In my years of giving live workshops and hearing from thousands of viewers of my television programs, one constant fallacy has remained prevalent among what I affectionately call “wannabe” recreational piano players.
That fallacy is: Being a good note reader is a requirement to becoming a good piano player.
If you want to become a concert pianist and play concerts with symphony orchestras for a living, or make a living as an accompanist, then that probably is true. But assuming your interest lies instead in playing just about any and every other style, be it pop, jazz, blues, country, gospel, etc. for purely recreational reasons, then I disagree heartily with that belief. I would like to dispel that myth for many of you pining to start playing more piano, yet feeling hamstrung due to your lack of note reading prowess.
Although you can be good reader and a good player, you can also be a terrible reader and a good player. Even more interesting (or frustrating for those to whom this applies) is the case of being a great reader and a terrible piano player. Those tend to be the people who, when you ask them to sit down and play a tune, reply “Oh, I’d love to, but I didn’t bring my music.”
Somewhere along the line, the tail started wagging the dog when we started regarding music notation – ink on paper – and the ability to read it with more importance than what it was recording – the music itself. Sheet music isn’t music – it is music notation. Music is what you listen to, not what you read. Sheet music is simply a recording device.
I think it is important to realize that traditional music notation was developed long before the technology existed to record anything aurally. It was the only way you could hope to record and preserve something to give to someone else. Not surprisingly, it does a very adequate job of describing the popular music of the era when it was developed, that which we now call “classical” music.
However, for the popular music of this era, traditional music notation is at best a somewhat crude, not very accurate way to record on paper what is occurring in the aural dimension. The analogy is of a translator being forced to improvise while translating from one language to another because the words simply don’t exist in the other language. Similarly, there are myriad situations when traditional music notation doesn’t contain the “words” to accurately describe the music being played in many popular genres. How do you notate accurately the incredible swing feel of Oscar Peterson’s melodic lines while improvising, or the great, funky syncopation of great New Orleans Style players like Dr. John? The answer is: you can’t. The “words” simply don’t exist in the language of traditional music notation. The fact is, for non-classical styles of music, even if you become a good notation reader, traditional sheet music will not give you the information you need to play the style correctly due to the lack of “words” in traditional notation to describe non-classical techniques. Let there be no mistake, notation is an incredible aid in telling you what notes to play. It just can’t tell you how to play them.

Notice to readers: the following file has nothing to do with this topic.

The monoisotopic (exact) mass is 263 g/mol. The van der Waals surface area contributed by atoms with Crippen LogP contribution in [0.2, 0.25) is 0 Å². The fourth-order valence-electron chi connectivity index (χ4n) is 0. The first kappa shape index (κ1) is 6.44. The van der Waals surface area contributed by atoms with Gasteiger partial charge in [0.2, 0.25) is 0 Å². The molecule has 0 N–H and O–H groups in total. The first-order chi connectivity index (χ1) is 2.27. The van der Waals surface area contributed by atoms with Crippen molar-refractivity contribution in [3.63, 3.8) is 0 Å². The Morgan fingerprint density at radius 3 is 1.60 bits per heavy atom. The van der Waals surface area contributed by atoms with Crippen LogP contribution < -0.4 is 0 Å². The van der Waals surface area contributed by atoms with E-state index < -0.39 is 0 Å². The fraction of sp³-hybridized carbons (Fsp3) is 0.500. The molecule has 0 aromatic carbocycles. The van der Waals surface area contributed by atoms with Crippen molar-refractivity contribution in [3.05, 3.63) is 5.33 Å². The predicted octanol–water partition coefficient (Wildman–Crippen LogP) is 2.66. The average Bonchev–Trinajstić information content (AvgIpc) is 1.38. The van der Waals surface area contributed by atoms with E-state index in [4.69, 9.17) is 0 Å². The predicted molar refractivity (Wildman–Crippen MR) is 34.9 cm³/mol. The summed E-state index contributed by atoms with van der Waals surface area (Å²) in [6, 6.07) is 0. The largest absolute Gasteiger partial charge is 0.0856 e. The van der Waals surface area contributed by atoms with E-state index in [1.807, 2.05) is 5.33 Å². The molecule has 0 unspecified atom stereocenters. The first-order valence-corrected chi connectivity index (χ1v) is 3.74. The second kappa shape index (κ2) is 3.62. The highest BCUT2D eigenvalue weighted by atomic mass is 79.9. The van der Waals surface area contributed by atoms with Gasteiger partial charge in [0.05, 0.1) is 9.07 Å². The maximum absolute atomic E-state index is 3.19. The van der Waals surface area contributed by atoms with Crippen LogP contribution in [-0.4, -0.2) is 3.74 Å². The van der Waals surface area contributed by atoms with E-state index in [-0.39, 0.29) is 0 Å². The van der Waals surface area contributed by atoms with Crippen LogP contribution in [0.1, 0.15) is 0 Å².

Guitar players finally confronted this situation head-on years ago when they developed an entirely new type of notation known as tablature, which contains the graphic symbols, or “words,” needed to accurately describe the things that are required of a guitar player to play popular styles correctly. Although piano players haven’t resorted to an entirely new “language” of notation like tablature, those who play non-classical styles professionally have for years used a style of notation that, unfortunately, is rarely taught by traditional piano teachers. It is called lead sheet notation and is dramatically easier to read. It was not developed to be easier as a “shortcut.” It was developed to allow a player of non-classical music to get to what is important, which is playing the tune well versus reading the tune well.